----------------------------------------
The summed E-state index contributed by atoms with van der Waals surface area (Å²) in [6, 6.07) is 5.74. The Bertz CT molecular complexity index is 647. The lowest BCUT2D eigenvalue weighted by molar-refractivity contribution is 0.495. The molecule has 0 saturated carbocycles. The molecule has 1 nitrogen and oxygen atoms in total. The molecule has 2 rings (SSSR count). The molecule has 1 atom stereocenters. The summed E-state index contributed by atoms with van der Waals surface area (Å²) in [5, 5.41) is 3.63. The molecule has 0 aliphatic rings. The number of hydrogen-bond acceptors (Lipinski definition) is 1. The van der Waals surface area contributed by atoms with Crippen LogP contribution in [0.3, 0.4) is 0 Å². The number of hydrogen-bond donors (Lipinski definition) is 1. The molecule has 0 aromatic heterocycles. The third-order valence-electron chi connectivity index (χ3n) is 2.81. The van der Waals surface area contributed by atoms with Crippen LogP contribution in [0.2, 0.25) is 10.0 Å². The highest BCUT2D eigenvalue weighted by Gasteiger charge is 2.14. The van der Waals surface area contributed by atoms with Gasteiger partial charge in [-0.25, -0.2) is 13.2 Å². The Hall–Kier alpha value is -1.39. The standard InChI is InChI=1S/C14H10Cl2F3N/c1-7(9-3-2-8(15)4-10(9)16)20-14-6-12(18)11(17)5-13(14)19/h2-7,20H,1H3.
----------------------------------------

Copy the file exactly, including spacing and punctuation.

The summed E-state index contributed by atoms with van der Waals surface area (Å²) in [6, 6.07) is 5.74. The Bertz CT molecular complexity index is 647. The lowest BCUT2D eigenvalue weighted by molar-refractivity contribution is 0.495. The molecule has 0 saturated carbocycles. The molecule has 1 nitrogen and oxygen atoms in total. The molecule has 2 rings (SSSR count). The molecule has 1 atom stereocenters. The summed E-state index contributed by atoms with van der Waals surface area (Å²) in [5, 5.41) is 3.63. The molecule has 0 aliphatic rings. The number of hydrogen-bond acceptors (Lipinski definition) is 1. The van der Waals surface area contributed by atoms with Crippen LogP contribution in [0.3, 0.4) is 0 Å². The number of hydrogen-bond donors (Lipinski definition) is 1. The molecule has 0 aromatic heterocycles. The third-order valence-electron chi connectivity index (χ3n) is 2.81. The van der Waals surface area contributed by atoms with Crippen LogP contribution in [0.2, 0.25) is 10.0 Å². The highest BCUT2D eigenvalue weighted by Gasteiger charge is 2.14. The van der Waals surface area contributed by atoms with Gasteiger partial charge in [-0.25, -0.2) is 13.2 Å². The Hall–Kier alpha value is -1.39. The standard InChI is InChI=1S/C14H10Cl2F3N/c1-7(9-3-2-8(15)4-10(9)16)20-14-6-12(18)11(17)5-13(14)19/h2-7,20H,1H3.